The definition of what style in writing represents is often blurry and elusive. While some authors are very distinctive when it comes to their wordiness, syntax, tone, and mood, others seem to stand out by nothing in particular—yet create high-quality works and are inspirational and praised nonetheless.

Finding your writing style can last for a year, two, three, or become a journey that never ends: for some authors, experimentation and adaptation are the most exciting parts of the writing process.

Before getting to work on your voice and tone and coming up with a great book title, the first thing you should do is decide what type of writing you’re the most interested in. This decision will help you direct your attention appropriately once you begin to practice your wordcraft.

The types of writing styles

Expository writing

If you’re fond of writing texts that aim to break down and explain a topic for your readers, you’re into expository writing. Examples of this writing type include technical writing, business writing, news articles, and school essays. If you’re interested in learning how to create the best essay writing service reviews, your writing style should be developed according to your interest.

Descriptive writing

There are writers out there who enjoy writing in figurative language, describing people, places, and many other things in a way that paints a vivid picture. Descriptive writing is commonly used in poetry, but we also often find it in prose.

Persuasive writing

As its name suggests, this writing type has a goal to share and explain an opinion or a stance about a subject important to the author. If you prefer writing texts like cover letters, advertising campaigns, speeches, editorials, and similar, you should consider investing time in learning more about copywriting, which has a whole set of rules of its own.

Narrative writing

Are your senses tingling whenever you read a great story, and you often think about writing one yourself? Narrative writing is most likely your heart’s choice then, so enjoy learning about creating believable and multi-dimensional characters, settings, and plots.

How to develop your unique writing style?

Knowing and understanding the different types of writing styles doesn’t mean that you have to stick to just one. Many authors have dedicated their lives to writing diverse texts and excelled. Additionally, certain combinations of styles can even produce very interesting results.

Whichever writing type attracts you, though, developing your own style won’t happen overnight. Stay patient and hungry for new lessons and experiences. While you learn, here are the stages you should be mindful of in your creative journey.

The #1 rule all writers agree on: Read, read, then read some more

This advice might seem a bit overused and stale, but in truth, it’s everything but. The reason why so many authors providing tips on writing repeat that reading is the most important thing is this one: nothing can replace this stage or mimic its effectiveness.

We learn the most when we observe and listen to others, and this is true of any skill you might be interested in mastering. Reading will provide inspiration and practical insight you need to keep going.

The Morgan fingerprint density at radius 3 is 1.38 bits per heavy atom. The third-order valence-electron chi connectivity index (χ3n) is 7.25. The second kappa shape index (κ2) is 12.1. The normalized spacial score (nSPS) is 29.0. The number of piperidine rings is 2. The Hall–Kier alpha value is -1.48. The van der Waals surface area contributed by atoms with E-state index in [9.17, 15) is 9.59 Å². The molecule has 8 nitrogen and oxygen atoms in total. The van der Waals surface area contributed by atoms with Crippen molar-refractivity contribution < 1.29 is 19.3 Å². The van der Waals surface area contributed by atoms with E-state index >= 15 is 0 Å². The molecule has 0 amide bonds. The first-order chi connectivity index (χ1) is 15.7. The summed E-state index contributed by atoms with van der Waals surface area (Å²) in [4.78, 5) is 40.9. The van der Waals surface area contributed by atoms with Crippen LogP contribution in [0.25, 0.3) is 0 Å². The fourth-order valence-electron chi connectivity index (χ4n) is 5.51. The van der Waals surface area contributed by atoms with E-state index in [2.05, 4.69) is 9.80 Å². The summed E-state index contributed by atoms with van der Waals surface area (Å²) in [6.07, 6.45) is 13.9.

The practice is key: Write a little every day

Watching and listening are great learning companions, but no knowledge sets until you put it to a test. Remember that everything you write is good for as long as it’s a least a bit better than what you wrote the day before. Not everything you create needs to be shown or published: some wordplays are there for your eyes only.

Don’t feel discouraged if there’s no progress you expected right away. Give it some time and go back to your older texts every few months. You are sure to notice your style progressing.

Afraid of staring at the blank page? Imitate and experiment

While you are practicing your writing craft, remember that you have the license to steal from other authors. Yes, you’ve read that right: imitation is one of the best ways to learn and allows you to experiment with other writers’ styles, tweaking them into something that will once become your own.

Of course, once you decide to show someone your work or potentially publish it, ensure that the style you’re showing the world is merely influenced and inspired by a certain author, rather than plagiarized.

Use your life experiences as a base for your writing

Every beginning is a challenge and working your way up is sometimes quite demanding. To make the process of writing easier for yourself, draw from your own experiences. Play around with the way you’d describe a situation or explain a problem in everyday life, exploring where this might take you.

The most important thing in developing your style is never to rush it: good quality always takes time.

Author Bio

John Peterson is a journalist with 4 years’ experience, currently working in London magazine “Shop&buy” and the best essays writing service. He is also a professional mini-tennis player and an author of the novel “His heart”. To connect with John, find him on Facebook.